Network: Squaring up to the US giants

British Web designers are facing fierce competition from abroad. Do they have an independent future?
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The Independent Culture
DOES THE British Web design industry have an independent future? A series of acquisitions in the past year by foreign buyers has established a new tier of super-agencies, mainly American, in the UK. As a result, the British industry, mostly made up of much smaller companies, is now facing much tougher competition from well-funded and multi-skilled rivals.

Leading the way was San Francisco's Razorfish with its purchase of CHBi in May. This was followed by increasing its stake in Online Magic to 100 per cent. A flurry of further deals followed: USWeb bought e-commerce specialist Xplora; iXL bought Denovo and Green Cathedral and, the new CHBi Razorfish merged with Sunbather in October. Even the backing of a maor UK owner may be no protection. Traffic Interactive, part of Abbott Mead Vickers advertising, has been taken over by US giant Omnicom. Not all the buyers are from the US, though. Britain's Real Time Studios, backed by the European media group Havas, bought up AMX Digital. Havas itself took a 40 per cent stake in Web designers Zinc.

The rush to buy here is partly an outgrowth of what has already happened in the US. The 1,000-strong consultancy USWeb has grown over the last four years by buying dozens of American Internet companies. It bought up Xplora for its electronic commerce skills and blue-chip clients, such as BBC Worldwide. iXL's UK purchases were part of an expansion into Germany, Italy and Spain. Razorfish wanted an in to British design talent. already had a significant stake in Online Magic and after the takeover Online Magic pulled out of New York to focus exclusively on Europe.

Nick Jones, an analyst at Jupiter Communications, says it is difficult to draw up a definitive list of major British Web design agencies as many major studios are part of a larger advertising or marketing agency. But he and other observers agree that the number of larger independents is declining, either via foreign acquisition or developing closer relations with British ad agencies.

Those who have sold say they did so to gain more funding and access to the expertise and contacts afforded by the foreign corporations. CHBi had been open to offers for 18 months before the Razorfish deal. Its directors were anticipating consolidation in the market, and knew they'd have to find finance for new staff and to invest in such technologies as interactive television.

"There was a lack of investors in the UK taking the market seriously," says Mark Curtis, of CHBi. He has no regrets about teaming up with a US partner. "We can draw on international case studies and on staff worldwide to convince clients we can handle a job." Razorfish also helped with access to funds to merge with Sunbather and the expertise to manage the integration easily.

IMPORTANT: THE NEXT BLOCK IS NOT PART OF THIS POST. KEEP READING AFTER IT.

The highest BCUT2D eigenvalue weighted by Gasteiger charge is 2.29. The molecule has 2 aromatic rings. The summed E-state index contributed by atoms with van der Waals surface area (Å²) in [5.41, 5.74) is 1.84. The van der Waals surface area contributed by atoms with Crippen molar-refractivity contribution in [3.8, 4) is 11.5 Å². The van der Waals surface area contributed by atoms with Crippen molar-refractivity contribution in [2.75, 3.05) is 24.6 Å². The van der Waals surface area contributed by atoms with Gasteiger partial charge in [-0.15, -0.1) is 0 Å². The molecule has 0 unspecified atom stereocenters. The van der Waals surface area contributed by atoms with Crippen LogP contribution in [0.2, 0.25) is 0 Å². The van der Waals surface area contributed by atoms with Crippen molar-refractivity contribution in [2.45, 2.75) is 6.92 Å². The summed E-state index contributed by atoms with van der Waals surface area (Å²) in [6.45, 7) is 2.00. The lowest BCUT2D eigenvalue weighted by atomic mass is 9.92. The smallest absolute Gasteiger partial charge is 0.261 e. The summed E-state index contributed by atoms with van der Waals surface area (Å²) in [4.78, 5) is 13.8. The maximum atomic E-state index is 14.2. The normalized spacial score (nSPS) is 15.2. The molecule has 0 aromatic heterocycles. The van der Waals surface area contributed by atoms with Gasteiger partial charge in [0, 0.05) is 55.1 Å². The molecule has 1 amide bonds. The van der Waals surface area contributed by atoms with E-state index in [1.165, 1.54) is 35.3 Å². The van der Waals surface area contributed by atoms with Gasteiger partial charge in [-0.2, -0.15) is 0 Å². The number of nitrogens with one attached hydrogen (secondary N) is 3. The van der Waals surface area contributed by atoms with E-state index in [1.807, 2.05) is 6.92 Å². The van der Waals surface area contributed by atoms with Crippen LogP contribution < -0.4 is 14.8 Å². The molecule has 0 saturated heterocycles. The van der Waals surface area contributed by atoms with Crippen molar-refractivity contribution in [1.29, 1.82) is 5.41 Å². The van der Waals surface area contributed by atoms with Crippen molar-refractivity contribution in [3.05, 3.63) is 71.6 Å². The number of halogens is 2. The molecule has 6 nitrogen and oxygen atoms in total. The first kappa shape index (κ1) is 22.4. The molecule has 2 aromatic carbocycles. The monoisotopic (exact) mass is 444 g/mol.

Malcom Garret, a founding partner at AMX Digital, says his firm talked to iXL while seeking a new investor, but finally preferred a deal with Real Time Studios. AMX, he says, found itself doing a lot of research and development, but needed a dedicated R&D budget. Now AMX has increasing contacts with other companies in the Havas group.

Consequences for the remaining independent UK Web houses may be far-reaching. Even the larger ones face competition from British-based rivals that are now divisions of enormous communications corporations. Online Magic and Razorfish-CHBi-Sunbather, for instance, share a common investor, Omnicom. One of the world's largest advertising organisations, it has an annual revenue of $3.1bn, employs more than 27,000 staff and includes among its clients Apple and Nike.

What such giants have at their disposal is more than enough capital to invest in the latest technologies and to ride out any worldwide downturn with plenty of specialists to offer even the largest clients all their Internet solutions. Much of the British industry operates on a very small scale. Companies of about a dozen people are typical, and many of these operate in loose associations with even smaller specialists.

Can UK independents compete? Two independents see reasons to be optimistic. Richard Davies, managing director of Good Technology, is sceptical of how much the Americans will benefit from their takeovers. "You're buying people without much of a client base. It's a short-cut without much life in it, as the people may leave for British hot shops."

Alex Bennett, business director of Bluewave, says that what the Americans are buying is an understanding of the local market. He points out that the US companies often have clients that in turn have European subsidiaries, so they need a European network to service the clients' subsidiaries, too.

But how can smaller British companies square up to the US giants? Good Technology aims to compete purely on its strength in new media production, rather than trying to be a "one-stop shop" for all of a clients' requirements. Davies compares the positioning of his company with producers of television commercials. They establish strong relationships with advertising agencies to get access to big-name clients for whom they can do top-quality work for a good margin. That leaves the agencies with responsibility for strategy, brand development and the planning of online ad campaigns.

Some, meanwhile, are already taking the battle to American shores. Bluewave has recently set up a New York office, with its managing director, Richard Latham, in charge.Bluewave already does business with the delivery firm TNT and the European division of Reebok, which should open doors in New York. "British design," he says, "is already a worldwide export."

However, Nick Jones cautions, when major British software firms opened offices in Silicon Valley, they found they were "just another software company" in the US.